Degrees of debt: Grad preparedness concern for education, business officials
Today’s graduates continue to leave college and struggle to find work. The business world, meanwhile, is worried it won’t find skilled workers to fill open positions as the state’s workforce ages.
It’s a paradox that experts say can only be resolved by better communication and partnerships between higher education institutions and the business world.
Tailoring programs and curricula to skills that businesses actually need is becoming more common among community colleges and for-profit schools, but the question remains: Can the state’s public colleges and universities do more to help their graduates find jobs?
University of New Hampshire President Mark Huddleston thinks so.
Huddleston said all state education institutions need to look for more innovative ways to help prepare the young workforce.
The traditional response would be to hire more career planning associates, he said, but that’s likely not in the cards for UNH.
Huddleston is more intrigued by an idea from a friend at Harvard, who has been rolling out career services online, including mentoring for students using an online network of contacts.
“Think of LinkedIn and wedded to other online services to not only guide you in a career path, but provide some active assistance as you look for your first job,” he said. “That kind of attack is not only more efficient from our perspective in not hiring any many people, but it’s more effective for a generation that looks to computers and the Web for solutions much more readily.”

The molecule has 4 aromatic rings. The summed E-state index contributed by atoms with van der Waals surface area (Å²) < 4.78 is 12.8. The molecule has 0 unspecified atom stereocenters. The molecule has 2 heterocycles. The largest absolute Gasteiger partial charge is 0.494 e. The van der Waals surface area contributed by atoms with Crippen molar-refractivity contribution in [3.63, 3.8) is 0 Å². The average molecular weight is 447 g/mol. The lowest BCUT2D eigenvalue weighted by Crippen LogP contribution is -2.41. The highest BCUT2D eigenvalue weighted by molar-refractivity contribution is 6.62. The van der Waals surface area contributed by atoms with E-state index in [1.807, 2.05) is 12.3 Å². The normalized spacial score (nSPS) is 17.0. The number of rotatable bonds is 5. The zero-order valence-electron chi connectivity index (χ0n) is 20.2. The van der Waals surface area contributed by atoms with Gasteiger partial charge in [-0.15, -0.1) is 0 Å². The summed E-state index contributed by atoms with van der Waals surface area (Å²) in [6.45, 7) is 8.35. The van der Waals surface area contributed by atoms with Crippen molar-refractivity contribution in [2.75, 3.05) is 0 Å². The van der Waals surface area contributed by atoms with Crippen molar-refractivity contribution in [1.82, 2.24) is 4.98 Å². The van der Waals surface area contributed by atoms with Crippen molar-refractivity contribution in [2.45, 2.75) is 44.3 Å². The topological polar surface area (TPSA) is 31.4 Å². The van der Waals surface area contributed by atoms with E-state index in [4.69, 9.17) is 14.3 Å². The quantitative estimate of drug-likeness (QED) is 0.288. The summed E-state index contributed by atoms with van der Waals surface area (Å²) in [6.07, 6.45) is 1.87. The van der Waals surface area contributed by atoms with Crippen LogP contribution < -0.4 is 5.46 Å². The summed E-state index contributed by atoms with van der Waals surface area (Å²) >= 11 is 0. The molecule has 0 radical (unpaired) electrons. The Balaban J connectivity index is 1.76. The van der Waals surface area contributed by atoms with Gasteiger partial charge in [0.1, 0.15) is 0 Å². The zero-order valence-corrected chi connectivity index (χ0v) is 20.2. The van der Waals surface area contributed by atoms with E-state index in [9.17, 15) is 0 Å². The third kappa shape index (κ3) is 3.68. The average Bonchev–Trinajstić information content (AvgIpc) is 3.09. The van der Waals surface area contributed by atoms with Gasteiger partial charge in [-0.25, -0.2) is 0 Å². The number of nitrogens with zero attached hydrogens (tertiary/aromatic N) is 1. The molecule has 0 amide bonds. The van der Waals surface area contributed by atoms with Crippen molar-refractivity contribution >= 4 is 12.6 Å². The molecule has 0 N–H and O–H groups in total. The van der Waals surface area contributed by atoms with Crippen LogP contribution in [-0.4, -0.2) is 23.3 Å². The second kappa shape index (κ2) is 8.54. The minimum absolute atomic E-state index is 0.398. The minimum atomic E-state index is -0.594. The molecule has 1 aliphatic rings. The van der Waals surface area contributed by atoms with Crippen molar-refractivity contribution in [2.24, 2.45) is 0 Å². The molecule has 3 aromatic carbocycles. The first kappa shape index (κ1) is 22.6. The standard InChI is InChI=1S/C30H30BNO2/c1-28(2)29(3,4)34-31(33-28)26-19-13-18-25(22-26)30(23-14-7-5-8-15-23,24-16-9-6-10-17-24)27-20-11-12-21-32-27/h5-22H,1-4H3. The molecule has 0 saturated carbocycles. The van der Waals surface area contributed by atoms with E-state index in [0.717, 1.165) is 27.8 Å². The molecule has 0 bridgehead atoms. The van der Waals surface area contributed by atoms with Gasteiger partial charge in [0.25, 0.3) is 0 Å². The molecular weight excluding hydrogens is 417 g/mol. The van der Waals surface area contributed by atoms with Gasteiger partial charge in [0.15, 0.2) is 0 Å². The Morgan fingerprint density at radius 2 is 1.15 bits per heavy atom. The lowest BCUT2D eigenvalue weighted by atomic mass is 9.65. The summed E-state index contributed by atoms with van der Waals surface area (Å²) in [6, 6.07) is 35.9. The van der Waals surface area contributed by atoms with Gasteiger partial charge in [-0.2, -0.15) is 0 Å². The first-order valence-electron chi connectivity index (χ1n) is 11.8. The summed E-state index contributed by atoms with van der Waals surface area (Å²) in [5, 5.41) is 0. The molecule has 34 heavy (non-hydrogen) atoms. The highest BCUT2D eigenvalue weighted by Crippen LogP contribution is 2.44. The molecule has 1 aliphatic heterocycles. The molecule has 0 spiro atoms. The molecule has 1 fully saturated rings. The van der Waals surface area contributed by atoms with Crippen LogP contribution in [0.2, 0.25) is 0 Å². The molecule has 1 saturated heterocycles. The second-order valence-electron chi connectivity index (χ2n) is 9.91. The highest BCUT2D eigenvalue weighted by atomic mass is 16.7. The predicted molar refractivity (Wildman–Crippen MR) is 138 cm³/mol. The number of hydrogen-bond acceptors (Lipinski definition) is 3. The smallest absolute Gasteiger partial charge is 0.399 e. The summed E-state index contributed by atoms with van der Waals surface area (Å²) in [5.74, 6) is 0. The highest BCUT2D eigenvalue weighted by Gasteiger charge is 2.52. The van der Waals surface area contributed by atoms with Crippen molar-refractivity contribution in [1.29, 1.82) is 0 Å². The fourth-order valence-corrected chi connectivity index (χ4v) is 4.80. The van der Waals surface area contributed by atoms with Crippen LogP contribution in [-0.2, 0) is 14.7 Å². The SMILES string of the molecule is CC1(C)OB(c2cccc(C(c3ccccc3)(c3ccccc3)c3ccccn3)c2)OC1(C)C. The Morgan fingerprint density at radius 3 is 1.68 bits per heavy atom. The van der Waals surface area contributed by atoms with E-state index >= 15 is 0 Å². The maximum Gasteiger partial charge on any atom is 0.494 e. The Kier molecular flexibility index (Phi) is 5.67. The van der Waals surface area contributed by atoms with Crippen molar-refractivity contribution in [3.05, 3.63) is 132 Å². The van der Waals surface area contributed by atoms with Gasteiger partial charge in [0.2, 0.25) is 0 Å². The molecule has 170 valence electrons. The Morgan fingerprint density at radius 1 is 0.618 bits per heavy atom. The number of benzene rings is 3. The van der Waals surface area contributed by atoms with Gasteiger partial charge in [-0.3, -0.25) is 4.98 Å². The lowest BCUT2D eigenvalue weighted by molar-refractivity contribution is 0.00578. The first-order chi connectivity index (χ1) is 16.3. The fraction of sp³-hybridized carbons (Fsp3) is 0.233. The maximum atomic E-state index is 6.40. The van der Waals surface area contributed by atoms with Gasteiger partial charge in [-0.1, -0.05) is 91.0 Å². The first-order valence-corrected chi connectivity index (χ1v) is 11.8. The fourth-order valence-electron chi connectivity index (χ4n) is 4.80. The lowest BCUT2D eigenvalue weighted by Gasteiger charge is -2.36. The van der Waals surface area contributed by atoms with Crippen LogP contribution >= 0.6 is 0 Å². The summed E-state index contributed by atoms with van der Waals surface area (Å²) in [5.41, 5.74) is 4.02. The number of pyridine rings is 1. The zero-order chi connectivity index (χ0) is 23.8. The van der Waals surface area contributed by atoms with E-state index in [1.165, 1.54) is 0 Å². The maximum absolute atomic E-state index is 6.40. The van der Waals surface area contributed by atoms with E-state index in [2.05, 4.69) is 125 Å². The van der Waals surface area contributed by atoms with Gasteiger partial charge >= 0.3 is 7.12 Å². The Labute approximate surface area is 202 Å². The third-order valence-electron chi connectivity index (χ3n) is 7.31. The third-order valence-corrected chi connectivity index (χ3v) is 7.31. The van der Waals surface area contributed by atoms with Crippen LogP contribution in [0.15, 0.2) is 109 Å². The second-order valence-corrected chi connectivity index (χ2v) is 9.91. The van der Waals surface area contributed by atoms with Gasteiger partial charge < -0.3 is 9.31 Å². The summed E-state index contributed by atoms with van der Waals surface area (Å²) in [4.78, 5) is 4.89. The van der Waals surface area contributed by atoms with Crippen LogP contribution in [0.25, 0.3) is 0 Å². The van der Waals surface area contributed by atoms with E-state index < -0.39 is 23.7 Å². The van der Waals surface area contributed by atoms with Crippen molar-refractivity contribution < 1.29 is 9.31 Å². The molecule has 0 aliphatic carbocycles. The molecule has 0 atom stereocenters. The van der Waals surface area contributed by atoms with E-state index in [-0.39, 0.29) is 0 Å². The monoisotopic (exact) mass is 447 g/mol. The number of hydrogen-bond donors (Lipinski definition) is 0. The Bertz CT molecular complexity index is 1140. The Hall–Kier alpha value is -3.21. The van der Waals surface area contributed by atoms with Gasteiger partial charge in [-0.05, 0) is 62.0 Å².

Huddleston and officials at other state schools hope these kinds of advances in career planning could help bridge the gap identified by business owners across the country.
More than half of today’s business leaders said they face a major challenge when recruiting non-managerial employees with the skills and training their companies need, despite the high levels of unemployment, according to a 2011 report from Corporate Voices for Working Families and Civic Enterprises, a nonprofit organization that aims to create policy solutions that benefit working families.
The study also found that businesses and educational institutions often disagree about what skills a young professional should have when entering the workforce.
It’s nothing college advisors haven’t heard before, and many in the state agree that a student’s success after college often has less to do with the school they attended and more to do with the opportunities they take advantage of while there.
“We’re very well aware of all the reports,” said Patricia Halloran, the executive director of Keene State College’s career advising center. “I think that it varies from student to student. … It’s a generalization, but there is some accuracy there, certainly.”
It’s never good to hear that the state’s graduates are not prepared for the workforce, Halloran said, but it’s something that colleges and universities are actively working to combat.
In many cases, she said, the issue isn’t creating more resources for students, but making sure students are aware of them.
At Keene State, the career center provides one-on-one advising sessions for interested students and can help them build resumes, conduct a job search, learn how to network and find internship opportunities.
The college hosts a number of career fairs throughout the school year and has an employee whose primary responsibility is to generate and maintain relationships with area employers.
“Our job is to make students aware that these opportunities exist on campus, in the community and in the classrooms,” Halloran said. “That there are potential platforms to develop the professional skills employers are looking for.”
University of New Hampshire internship coordinator and career advisor Jason Whitney sees it the same way.
He said the university pays close attention to feedback from business leaders and aims to help students react to that feedback.
But, like Halloran, he said it often depends on how invested a student is in taking full advantage of every opportunity the school offers.